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More calls in USA to close overseas bases like Diego Garcia


When LALIT members call for the closing of the USA base on Diego Garcia, many Mauritians immediately take a defeatist line. Some cry, “Oh! But the USA is such a big power, how can “little” Mauritius ever do anything against it?” Their mistake is that they think of the “USA” as one single block, and forget that there are different class forces at work there, just as there are here. As the protests against Wall Street rise, as the capitalist economy in the USA hurls people into unemployment and insecure work, as it fails to offer the people health care and education as rights, as it heads for bancruptcy, people in the broad masses, quite naturally, find out about all the useless expense on military bases, and call into question their very existence. This is even being reflected in the US State apparatus now.
In a recent Senate Armed Services Committee hearing, for example, there was evidence of rising support for closing American overseas military bases and bringing the soldiers home not just from the fronts, but from the bases. Readers of LALIT’s website may recall that leading LALIT member, Ram Seegobin, in 2004 gave a speech in Sydney Australia, which influenced representatives of the US “Bring the Troops Home” movement, and they publicly announced their change of emphasis to base closure. Similarly, when I was in Ecuador for the first world meeting of the international NO BASES network, there were strong US movements present speaking out for base closure. And remember, the base in Manta, Ecuador, was closed the year after the protests around the international network meeting.

An article by John Isaacs (from whom we are getting the quotations, sent to LALIT by John Lindsay Poland of the NO BASES network) says that on 13 September, 2011, the US Senate’s Armed Services Committee Hearing about a nomination, became the occasion for no less than three different Senators (two Democrats, and one Republican) to call for closing down overseas military bases. This is an important event. Here is what they said:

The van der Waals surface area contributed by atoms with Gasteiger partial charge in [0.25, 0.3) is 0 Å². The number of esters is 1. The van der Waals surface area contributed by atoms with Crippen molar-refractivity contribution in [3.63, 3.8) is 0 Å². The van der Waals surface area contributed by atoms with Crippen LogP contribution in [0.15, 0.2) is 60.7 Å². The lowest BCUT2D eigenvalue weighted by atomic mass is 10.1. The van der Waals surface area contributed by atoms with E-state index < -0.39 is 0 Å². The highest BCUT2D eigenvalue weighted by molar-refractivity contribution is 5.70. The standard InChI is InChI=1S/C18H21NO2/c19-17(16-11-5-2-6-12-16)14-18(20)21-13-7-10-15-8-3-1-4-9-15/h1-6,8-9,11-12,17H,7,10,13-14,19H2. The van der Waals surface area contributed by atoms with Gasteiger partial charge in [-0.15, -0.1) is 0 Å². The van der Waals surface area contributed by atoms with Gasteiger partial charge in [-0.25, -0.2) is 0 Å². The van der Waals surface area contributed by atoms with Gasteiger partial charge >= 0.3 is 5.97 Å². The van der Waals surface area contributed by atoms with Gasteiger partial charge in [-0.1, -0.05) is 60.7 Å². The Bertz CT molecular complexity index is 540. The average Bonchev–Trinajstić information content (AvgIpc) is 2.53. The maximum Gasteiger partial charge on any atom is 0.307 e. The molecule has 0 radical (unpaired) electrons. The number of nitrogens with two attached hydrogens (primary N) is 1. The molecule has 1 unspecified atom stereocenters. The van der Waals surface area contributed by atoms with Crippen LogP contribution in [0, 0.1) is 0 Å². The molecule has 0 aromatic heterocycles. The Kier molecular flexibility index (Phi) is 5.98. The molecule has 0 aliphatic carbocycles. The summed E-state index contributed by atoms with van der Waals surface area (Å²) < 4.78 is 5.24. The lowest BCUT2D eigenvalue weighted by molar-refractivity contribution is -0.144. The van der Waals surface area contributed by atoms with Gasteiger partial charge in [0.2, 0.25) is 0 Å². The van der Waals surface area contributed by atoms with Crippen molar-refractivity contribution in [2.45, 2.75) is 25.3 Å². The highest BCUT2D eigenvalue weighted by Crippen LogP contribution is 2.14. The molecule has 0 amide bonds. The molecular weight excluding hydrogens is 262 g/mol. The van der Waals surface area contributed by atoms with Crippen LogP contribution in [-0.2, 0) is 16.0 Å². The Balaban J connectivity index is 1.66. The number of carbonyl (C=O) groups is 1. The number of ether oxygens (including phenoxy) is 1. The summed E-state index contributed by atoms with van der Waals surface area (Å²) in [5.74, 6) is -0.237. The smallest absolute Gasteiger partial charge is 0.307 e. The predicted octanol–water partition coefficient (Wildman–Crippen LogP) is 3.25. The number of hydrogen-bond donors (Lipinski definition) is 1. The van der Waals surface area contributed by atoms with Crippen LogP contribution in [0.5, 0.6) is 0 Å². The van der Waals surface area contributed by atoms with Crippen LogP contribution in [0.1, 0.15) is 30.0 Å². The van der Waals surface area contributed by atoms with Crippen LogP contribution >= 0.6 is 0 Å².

Chairman Carl Levin, Democrat of Michigan, said: “Now, given the budget pressures under which the department's going to be operating, one of the things that some of us believe we have to do is to take a look at the stationing and restationing of and the location of our military forces overseas where we've got large number of bases, and to consider both relocation and the restationing possibly of some of those military forces from overseas bases back to the United States. Is that on the table [to be considered as a reduction]?”

Ash Carter, presiding, agreed that the issue was a potential candidate for cuts.

Carl Levin was joined by conservative Republican Jeff Sessions of Alabama: “I believe Senator Levin asked you about deployments in Europe. It’s just a matter that’s come up again recently. I am of the belief it’s difficult to justify 40,000 troops in Europe at this point in time. For our economy, it’s better for those troops to be in the United States spending their wealth and creating tax growth for the local communities and jobs. Will you examine our force levels in areas like Europe and maintain the levels we need but not maintain them at higher amounts than necessary?”

Then the moderate Democrat Mark Begich, of Alaska added that it was not just in Europe that he wanted cuts: “With all due respect to my colleague from Alabama, we actually -- the 40,000 troops in Europe, we are on the same page here, we want to see some reassessment of not only in Europe but kind of around the globe of where we have our resources and so forth. But I want to make sure we put all the numbers on the table. Eight hundred or so billion (dollars) in Iraq, 400-plus billion (dollars) in Afghanistan.”

So, the question of base closures is being discussed at the highest levels in the USA, and not just in the Senate.
On July 8, member of the House of Representatives, Cogressman Jared Polis, Democrat of Colorado, put up an Amendment to the Fiscal Year 2012 Defense Appropriations Bill to cut the number of U.S. troops overseas. It was not only Democrats who voted in favour of his amendment but also 25 Republicans. Over one-third of the House of Representatives voted in favour of the Amendment. This is the sign of an important shift. So, we do not have to listen to the arguments of people in the Parti Travayist and MMM, nor to defeatist lines by Jean-Claude de L’Estrac, new Indian Ocean Commission Secretary.

Even the White House is considering cuts in overseas military bases. At the end of 2010, the White House’s bipartisan deficit commission known as “Simpson-Bowles” suggested cutting U.S. garrisons in Europe and Asia by one-third, which would, in their estimation, save about $8.5 billion in 2015.

So, there are voices being raised in the USA to close down military bases. These voices are now being heard even in the Senate, the House of Representatives and the White House. These voices can be expected to gain in numbers and strength as the economic crisis in the US deepens.
Lindsey Collen